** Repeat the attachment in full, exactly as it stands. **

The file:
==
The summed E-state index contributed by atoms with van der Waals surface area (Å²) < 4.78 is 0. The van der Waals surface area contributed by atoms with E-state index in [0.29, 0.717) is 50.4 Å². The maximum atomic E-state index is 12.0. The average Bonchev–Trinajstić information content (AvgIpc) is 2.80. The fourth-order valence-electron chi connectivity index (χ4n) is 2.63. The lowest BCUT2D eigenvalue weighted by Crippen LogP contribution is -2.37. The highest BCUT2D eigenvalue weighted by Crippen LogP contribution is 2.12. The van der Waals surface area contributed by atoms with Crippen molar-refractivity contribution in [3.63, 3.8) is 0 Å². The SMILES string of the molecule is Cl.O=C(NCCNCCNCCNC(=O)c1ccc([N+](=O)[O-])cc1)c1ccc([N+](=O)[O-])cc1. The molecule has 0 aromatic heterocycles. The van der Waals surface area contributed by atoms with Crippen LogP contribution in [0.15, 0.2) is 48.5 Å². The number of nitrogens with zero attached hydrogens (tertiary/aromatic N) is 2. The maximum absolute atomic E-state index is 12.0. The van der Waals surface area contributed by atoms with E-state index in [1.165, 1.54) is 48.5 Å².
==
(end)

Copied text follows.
The summed E-state index contributed by atoms with van der Waals surface area (Å²) < 4.78 is 0. The van der Waals surface area contributed by atoms with E-state index in [0.29, 0.717) is 50.4 Å². The maximum atomic E-state index is 12.0. The average Bonchev–Trinajstić information content (AvgIpc) is 2.80. The fourth-order valence-electron chi connectivity index (χ4n) is 2.63. The lowest BCUT2D eigenvalue weighted by Crippen LogP contribution is -2.37. The highest BCUT2D eigenvalue weighted by Crippen LogP contribution is 2.12. The van der Waals surface area contributed by atoms with Crippen molar-refractivity contribution in [3.63, 3.8) is 0 Å². The SMILES string of the molecule is Cl.O=C(NCCNCCNCCNC(=O)c1ccc([N+](=O)[O-])cc1)c1ccc([N+](=O)[O-])cc1. The molecule has 0 aromatic heterocycles. The van der Waals surface area contributed by atoms with Crippen LogP contribution in [0.15, 0.2) is 48.5 Å². The number of nitrogens with zero attached hydrogens (tertiary/aromatic N) is 2. The maximum absolute atomic E-state index is 12.0. The van der Waals surface area contributed by atoms with E-state index in [1.165, 1.54) is 48.5 Å².